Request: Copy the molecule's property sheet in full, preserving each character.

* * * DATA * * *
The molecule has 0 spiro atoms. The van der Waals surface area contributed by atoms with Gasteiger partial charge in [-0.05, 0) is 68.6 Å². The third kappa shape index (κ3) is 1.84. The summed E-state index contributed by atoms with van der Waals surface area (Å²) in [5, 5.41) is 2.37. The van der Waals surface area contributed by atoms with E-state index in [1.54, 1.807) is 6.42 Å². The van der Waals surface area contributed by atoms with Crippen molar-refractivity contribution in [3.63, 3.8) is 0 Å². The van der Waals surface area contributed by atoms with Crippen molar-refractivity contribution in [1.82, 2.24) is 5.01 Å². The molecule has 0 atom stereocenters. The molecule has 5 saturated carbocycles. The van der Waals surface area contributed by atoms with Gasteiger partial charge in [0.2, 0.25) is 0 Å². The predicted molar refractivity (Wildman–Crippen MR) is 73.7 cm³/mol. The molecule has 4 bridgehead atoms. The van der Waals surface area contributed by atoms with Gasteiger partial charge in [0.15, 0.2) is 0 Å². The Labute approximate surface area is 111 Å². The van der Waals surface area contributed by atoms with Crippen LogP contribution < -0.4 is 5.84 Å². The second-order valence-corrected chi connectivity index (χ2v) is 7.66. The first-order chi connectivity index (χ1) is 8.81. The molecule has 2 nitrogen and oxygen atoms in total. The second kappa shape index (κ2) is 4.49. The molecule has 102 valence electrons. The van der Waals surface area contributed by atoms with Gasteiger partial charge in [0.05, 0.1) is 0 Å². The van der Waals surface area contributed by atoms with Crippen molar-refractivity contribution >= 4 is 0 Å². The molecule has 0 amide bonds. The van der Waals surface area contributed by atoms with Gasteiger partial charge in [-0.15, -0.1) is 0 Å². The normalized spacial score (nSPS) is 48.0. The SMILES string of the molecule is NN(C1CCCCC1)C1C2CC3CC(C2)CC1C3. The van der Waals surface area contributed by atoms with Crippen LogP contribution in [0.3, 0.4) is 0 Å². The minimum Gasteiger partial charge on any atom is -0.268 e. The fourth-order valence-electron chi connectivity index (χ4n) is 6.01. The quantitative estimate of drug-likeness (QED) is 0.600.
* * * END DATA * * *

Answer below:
The molecule has 0 spiro atoms. The van der Waals surface area contributed by atoms with Gasteiger partial charge in [-0.05, 0) is 68.6 Å². The third kappa shape index (κ3) is 1.84. The summed E-state index contributed by atoms with van der Waals surface area (Å²) in [5, 5.41) is 2.37. The van der Waals surface area contributed by atoms with E-state index in [1.54, 1.807) is 6.42 Å². The van der Waals surface area contributed by atoms with Crippen molar-refractivity contribution in [3.63, 3.8) is 0 Å². The van der Waals surface area contributed by atoms with Crippen molar-refractivity contribution in [1.82, 2.24) is 5.01 Å². The molecule has 0 atom stereocenters. The molecule has 5 saturated carbocycles. The van der Waals surface area contributed by atoms with Gasteiger partial charge in [0.2, 0.25) is 0 Å². The predicted molar refractivity (Wildman–Crippen MR) is 73.7 cm³/mol. The molecule has 4 bridgehead atoms. The van der Waals surface area contributed by atoms with Gasteiger partial charge in [0.15, 0.2) is 0 Å². The Labute approximate surface area is 111 Å². The van der Waals surface area contributed by atoms with Crippen LogP contribution < -0.4 is 5.84 Å². The second-order valence-corrected chi connectivity index (χ2v) is 7.66. The first-order chi connectivity index (χ1) is 8.81. The molecule has 2 nitrogen and oxygen atoms in total. The second kappa shape index (κ2) is 4.49. The molecule has 102 valence electrons. The van der Waals surface area contributed by atoms with Gasteiger partial charge in [0.05, 0.1) is 0 Å². The van der Waals surface area contributed by atoms with Crippen molar-refractivity contribution >= 4 is 0 Å². The molecule has 0 amide bonds. The van der Waals surface area contributed by atoms with Gasteiger partial charge in [-0.15, -0.1) is 0 Å². The normalized spacial score (nSPS) is 48.0. The SMILES string of the molecule is NN(C1CCCCC1)C1C2CC3CC(C2)CC1C3. The van der Waals surface area contributed by atoms with Crippen LogP contribution in [0.3, 0.4) is 0 Å². The minimum Gasteiger partial charge on any atom is -0.268 e. The fourth-order valence-electron chi connectivity index (χ4n) is 6.01. The quantitative estimate of drug-likeness (QED) is 0.600.